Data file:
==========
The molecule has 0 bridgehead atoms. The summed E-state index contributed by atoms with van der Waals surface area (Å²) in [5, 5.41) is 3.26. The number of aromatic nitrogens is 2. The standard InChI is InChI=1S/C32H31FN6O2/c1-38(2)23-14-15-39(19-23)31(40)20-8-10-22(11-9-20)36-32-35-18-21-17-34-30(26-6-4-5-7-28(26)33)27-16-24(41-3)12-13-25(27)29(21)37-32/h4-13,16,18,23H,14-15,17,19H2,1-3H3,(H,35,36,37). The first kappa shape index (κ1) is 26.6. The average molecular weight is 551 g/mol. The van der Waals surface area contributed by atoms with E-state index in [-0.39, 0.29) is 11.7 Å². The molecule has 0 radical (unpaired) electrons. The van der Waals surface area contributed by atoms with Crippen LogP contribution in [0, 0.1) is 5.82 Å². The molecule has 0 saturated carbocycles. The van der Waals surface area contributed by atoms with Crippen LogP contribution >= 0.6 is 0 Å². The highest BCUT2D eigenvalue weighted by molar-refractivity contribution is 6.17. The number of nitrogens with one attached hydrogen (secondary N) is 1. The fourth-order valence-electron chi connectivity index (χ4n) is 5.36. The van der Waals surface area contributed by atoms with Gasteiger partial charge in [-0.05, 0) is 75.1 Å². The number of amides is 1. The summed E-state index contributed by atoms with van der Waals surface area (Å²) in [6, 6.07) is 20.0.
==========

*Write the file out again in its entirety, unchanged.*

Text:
The molecule has 0 bridgehead atoms. The summed E-state index contributed by atoms with van der Waals surface area (Å²) in [5, 5.41) is 3.26. The number of aromatic nitrogens is 2. The standard InChI is InChI=1S/C32H31FN6O2/c1-38(2)23-14-15-39(19-23)31(40)20-8-10-22(11-9-20)36-32-35-18-21-17-34-30(26-6-4-5-7-28(26)33)27-16-24(41-3)12-13-25(27)29(21)37-32/h4-13,16,18,23H,14-15,17,19H2,1-3H3,(H,35,36,37). The first kappa shape index (κ1) is 26.6. The average molecular weight is 551 g/mol. The van der Waals surface area contributed by atoms with E-state index in [-0.39, 0.29) is 11.7 Å². The molecule has 0 radical (unpaired) electrons. The van der Waals surface area contributed by atoms with Crippen LogP contribution in [0, 0.1) is 5.82 Å². The molecule has 0 saturated carbocycles. The van der Waals surface area contributed by atoms with Crippen LogP contribution >= 0.6 is 0 Å². The highest BCUT2D eigenvalue weighted by molar-refractivity contribution is 6.17. The number of nitrogens with one attached hydrogen (secondary N) is 1. The fourth-order valence-electron chi connectivity index (χ4n) is 5.36. The van der Waals surface area contributed by atoms with Gasteiger partial charge in [-0.05, 0) is 75.1 Å². The number of amides is 1. The summed E-state index contributed by atoms with van der Waals surface area (Å²) in [6, 6.07) is 20.0.